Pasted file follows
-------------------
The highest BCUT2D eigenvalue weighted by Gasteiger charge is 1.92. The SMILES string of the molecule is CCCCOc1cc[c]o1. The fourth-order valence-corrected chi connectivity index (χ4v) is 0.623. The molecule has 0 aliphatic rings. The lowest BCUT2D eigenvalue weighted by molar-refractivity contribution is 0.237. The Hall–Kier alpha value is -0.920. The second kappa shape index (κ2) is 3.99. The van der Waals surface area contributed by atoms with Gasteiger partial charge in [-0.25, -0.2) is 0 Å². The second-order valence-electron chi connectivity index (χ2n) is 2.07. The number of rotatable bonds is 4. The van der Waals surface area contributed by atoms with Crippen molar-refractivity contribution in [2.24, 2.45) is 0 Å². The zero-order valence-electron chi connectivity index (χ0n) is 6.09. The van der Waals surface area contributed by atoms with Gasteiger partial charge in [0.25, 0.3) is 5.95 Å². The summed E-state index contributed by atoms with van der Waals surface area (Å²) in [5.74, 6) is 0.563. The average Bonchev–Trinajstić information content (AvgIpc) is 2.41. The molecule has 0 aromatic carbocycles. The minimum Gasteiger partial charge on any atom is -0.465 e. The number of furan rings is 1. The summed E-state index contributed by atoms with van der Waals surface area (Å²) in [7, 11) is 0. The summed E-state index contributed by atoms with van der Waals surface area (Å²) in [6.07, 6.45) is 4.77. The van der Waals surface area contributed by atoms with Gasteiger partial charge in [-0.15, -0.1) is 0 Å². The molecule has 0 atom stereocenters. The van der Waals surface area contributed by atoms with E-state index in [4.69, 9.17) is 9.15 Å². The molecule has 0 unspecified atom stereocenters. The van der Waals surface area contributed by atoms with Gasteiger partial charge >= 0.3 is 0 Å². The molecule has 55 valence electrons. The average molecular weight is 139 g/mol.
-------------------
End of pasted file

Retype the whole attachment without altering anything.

The highest BCUT2D eigenvalue weighted by Gasteiger charge is 1.92. The SMILES string of the molecule is CCCCOc1cc[c]o1. The fourth-order valence-corrected chi connectivity index (χ4v) is 0.623. The molecule has 0 aliphatic rings. The lowest BCUT2D eigenvalue weighted by molar-refractivity contribution is 0.237. The Hall–Kier alpha value is -0.920. The second kappa shape index (κ2) is 3.99. The van der Waals surface area contributed by atoms with Gasteiger partial charge in [-0.25, -0.2) is 0 Å². The second-order valence-electron chi connectivity index (χ2n) is 2.07. The number of rotatable bonds is 4. The van der Waals surface area contributed by atoms with Crippen molar-refractivity contribution in [2.24, 2.45) is 0 Å². The zero-order valence-electron chi connectivity index (χ0n) is 6.09. The van der Waals surface area contributed by atoms with Gasteiger partial charge in [0.25, 0.3) is 5.95 Å². The summed E-state index contributed by atoms with van der Waals surface area (Å²) in [5.74, 6) is 0.563. The average Bonchev–Trinajstić information content (AvgIpc) is 2.41. The molecule has 0 aromatic carbocycles. The minimum Gasteiger partial charge on any atom is -0.465 e. The number of furan rings is 1. The summed E-state index contributed by atoms with van der Waals surface area (Å²) in [7, 11) is 0. The summed E-state index contributed by atoms with van der Waals surface area (Å²) in [6.07, 6.45) is 4.77. The van der Waals surface area contributed by atoms with Gasteiger partial charge in [-0.15, -0.1) is 0 Å². The molecule has 0 atom stereocenters. The van der Waals surface area contributed by atoms with E-state index in [4.69, 9.17) is 9.15 Å². The molecule has 0 unspecified atom stereocenters. The van der Waals surface area contributed by atoms with Gasteiger partial charge >= 0.3 is 0 Å². The molecule has 55 valence electrons. The average molecular weight is 139 g/mol.